This is the first in a series of articles that aims to technically describe the various objects collected within our Exposure Assessment activity, based on our OSINT & Cyber Threat Intelligence SATAYO platform. Its functionalities and the elements make it a fundamental tool for all organizations wishing to continuously monitor their exposure within public domain sources.
What is Cyber Threat Intelligence?
Cyber Threat Intelligence (CTI) is defined as the collection and analysis of information about threats and adversaries, and for discerning patterns that provide the ability to make knowledgeable decisions for the preparedness, prevention and response actions against various cyber attacks.
CTI involves collecting, researching and analyzing trends and technical developments in the area of cyber threats, and is often presented in the form of Indicators of Compromise (IoCs) or threat feeds. It provides evidence-based knowledge regarding an organization’s unique threat landscape.
In Cyber Threat Intelligence, analysis is performed based on the intent, capability and opportunity triad. Via the study of this triad, experts can evaluate and make informed, forward-learning strategic, operational and tactical decisions on existing or emerging threats to the organization.
The three types of Threat Intelligence:
Strategic – provides high-level information regarding cyber security posture, threats and their impact on business
Tactical – provides information related to a threat actor’s Tactics, Techniques and Procedures (TTPs) used to perform attacks
Operational – provides information about specific threats against the organization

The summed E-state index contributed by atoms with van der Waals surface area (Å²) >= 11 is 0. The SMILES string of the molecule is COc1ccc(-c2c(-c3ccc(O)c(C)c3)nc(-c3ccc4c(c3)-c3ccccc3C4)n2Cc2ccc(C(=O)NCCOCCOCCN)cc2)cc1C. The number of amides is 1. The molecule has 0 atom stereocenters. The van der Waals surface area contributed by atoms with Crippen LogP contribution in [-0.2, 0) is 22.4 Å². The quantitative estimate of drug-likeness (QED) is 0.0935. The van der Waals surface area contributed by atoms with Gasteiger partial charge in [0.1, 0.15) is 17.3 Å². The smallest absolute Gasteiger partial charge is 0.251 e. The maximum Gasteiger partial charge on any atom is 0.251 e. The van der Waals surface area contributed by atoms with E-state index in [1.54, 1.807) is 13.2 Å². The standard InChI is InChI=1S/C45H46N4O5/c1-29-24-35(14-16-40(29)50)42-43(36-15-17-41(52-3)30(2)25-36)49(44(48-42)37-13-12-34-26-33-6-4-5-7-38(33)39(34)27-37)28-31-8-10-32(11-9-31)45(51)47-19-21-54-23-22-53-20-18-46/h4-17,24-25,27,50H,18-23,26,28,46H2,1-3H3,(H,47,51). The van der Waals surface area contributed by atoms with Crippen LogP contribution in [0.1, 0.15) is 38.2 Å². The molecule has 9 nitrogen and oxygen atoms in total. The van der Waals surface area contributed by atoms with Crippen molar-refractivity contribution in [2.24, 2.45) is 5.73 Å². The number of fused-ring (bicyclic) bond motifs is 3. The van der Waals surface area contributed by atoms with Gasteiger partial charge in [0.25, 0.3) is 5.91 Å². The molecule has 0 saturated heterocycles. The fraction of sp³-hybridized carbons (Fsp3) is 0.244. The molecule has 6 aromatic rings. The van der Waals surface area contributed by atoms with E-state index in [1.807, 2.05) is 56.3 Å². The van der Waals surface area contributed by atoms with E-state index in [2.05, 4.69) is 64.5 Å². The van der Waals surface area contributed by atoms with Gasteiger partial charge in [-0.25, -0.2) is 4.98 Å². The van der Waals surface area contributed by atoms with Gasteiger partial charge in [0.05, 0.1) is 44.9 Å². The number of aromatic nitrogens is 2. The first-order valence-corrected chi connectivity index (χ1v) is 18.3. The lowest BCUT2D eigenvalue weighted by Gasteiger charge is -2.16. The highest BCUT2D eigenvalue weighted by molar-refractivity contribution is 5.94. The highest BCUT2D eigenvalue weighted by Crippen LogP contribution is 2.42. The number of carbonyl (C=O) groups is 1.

Typical sources of intelligence are:
The 7 phases of an attack (Cyber Kill Chain®)
Developed by Lockheed Martin, the Cyber Kill Chain® framework is part of the Intelligence Driven Defense® model for identification and prevention of cyber intrusions activity. The model identifies what the adversaries must complete in order to achieve their objective.
The seven steps of the Cyber Kill Chain® enhance visibility into an attack and enrich an analyst’s understanding of an adversary’s tactics, techniques and procedures.
Reconnaissance: After identifying the target, the attacker begins his investigation of the target, drawing a profile using public (OSINT) and private (CLOSINT) sources. Publicly available information can be derived from company-related websites, information retrieved through search engines, details of all organizations related to the company, employees, events, and social networks.
Weaponization: Once the malware has been written, the attack moves from theory to practice.
Delivery: The exploit is delivered via an attack vector, which may be an e-mail (phishing), a text message (smishing), a voice communication (vishing), a link on a website, or some other way.
Exploitation: The malware performs the activity for which it was created. Using vulnerabilities on the target system, the malicious code is executed.
Installation: The payload, the main attack element within the malware, is downloaded and installed. It manages to avoid and bypass various security measures using cryptographic and obfuscation techniques.
Command and Control (C2 or C&C): Once installed, the code in the payload is contacted by the malware in order to send data collected in the target victim, or receive new instructions to be executed.
Actions on objectives: These include all activities following the standard steps described above. They may encompass, for example, theft or damage of information, compromise of the most valuable elements of the organization’s infrastructure, and lateral movements towards other systems.
The attacker’s point of view
With SATAYO we have developed a platform capable of simulating the activity of an attacker during the first phase of the attack, reconnaissance. This means acting silently, without creating background noise inside what may be the security probes (for example, the Intrusion Prevention System) which are capable of blocking information retrieval activities.
With SATAYO we also aim to clearly show how anyone, using the correct techniques, can retrieve information, taking it from OSINT-type sources, with the potential to then use it to create targeted attacks and with a very high probability of success.
Typically an attacker invests a large part of the time necessary to carry out an attack in the reconnaissance phase. The quality of this phase is what will inexorably determine the success or failure of an attack.